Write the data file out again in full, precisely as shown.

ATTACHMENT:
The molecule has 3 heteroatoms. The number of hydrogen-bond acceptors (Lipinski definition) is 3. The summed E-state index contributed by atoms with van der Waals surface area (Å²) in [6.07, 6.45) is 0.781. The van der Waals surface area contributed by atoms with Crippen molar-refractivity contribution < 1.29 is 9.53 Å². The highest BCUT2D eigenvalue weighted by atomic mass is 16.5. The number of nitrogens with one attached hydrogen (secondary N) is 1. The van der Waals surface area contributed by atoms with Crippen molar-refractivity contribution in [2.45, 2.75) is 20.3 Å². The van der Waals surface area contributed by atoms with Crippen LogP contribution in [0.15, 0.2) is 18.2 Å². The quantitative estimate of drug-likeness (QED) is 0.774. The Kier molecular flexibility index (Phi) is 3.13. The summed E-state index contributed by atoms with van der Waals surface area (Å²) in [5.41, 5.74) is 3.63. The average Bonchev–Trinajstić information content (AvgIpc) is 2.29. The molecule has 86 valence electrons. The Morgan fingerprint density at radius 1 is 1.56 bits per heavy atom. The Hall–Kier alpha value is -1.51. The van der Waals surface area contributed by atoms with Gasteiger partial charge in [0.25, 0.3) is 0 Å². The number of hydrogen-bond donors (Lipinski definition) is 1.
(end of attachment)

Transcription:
The molecule has 3 heteroatoms. The number of hydrogen-bond acceptors (Lipinski definition) is 3. The summed E-state index contributed by atoms with van der Waals surface area (Å²) in [6.07, 6.45) is 0.781. The van der Waals surface area contributed by atoms with Crippen molar-refractivity contribution < 1.29 is 9.53 Å². The highest BCUT2D eigenvalue weighted by atomic mass is 16.5. The number of nitrogens with one attached hydrogen (secondary N) is 1. The van der Waals surface area contributed by atoms with Crippen molar-refractivity contribution in [2.45, 2.75) is 20.3 Å². The van der Waals surface area contributed by atoms with Crippen LogP contribution in [0.15, 0.2) is 18.2 Å². The quantitative estimate of drug-likeness (QED) is 0.774. The Kier molecular flexibility index (Phi) is 3.13. The summed E-state index contributed by atoms with van der Waals surface area (Å²) in [5.41, 5.74) is 3.63. The average Bonchev–Trinajstić information content (AvgIpc) is 2.29. The molecule has 86 valence electrons. The Morgan fingerprint density at radius 1 is 1.56 bits per heavy atom. The Hall–Kier alpha value is -1.51. The van der Waals surface area contributed by atoms with Gasteiger partial charge in [0.25, 0.3) is 0 Å². The number of hydrogen-bond donors (Lipinski definition) is 1.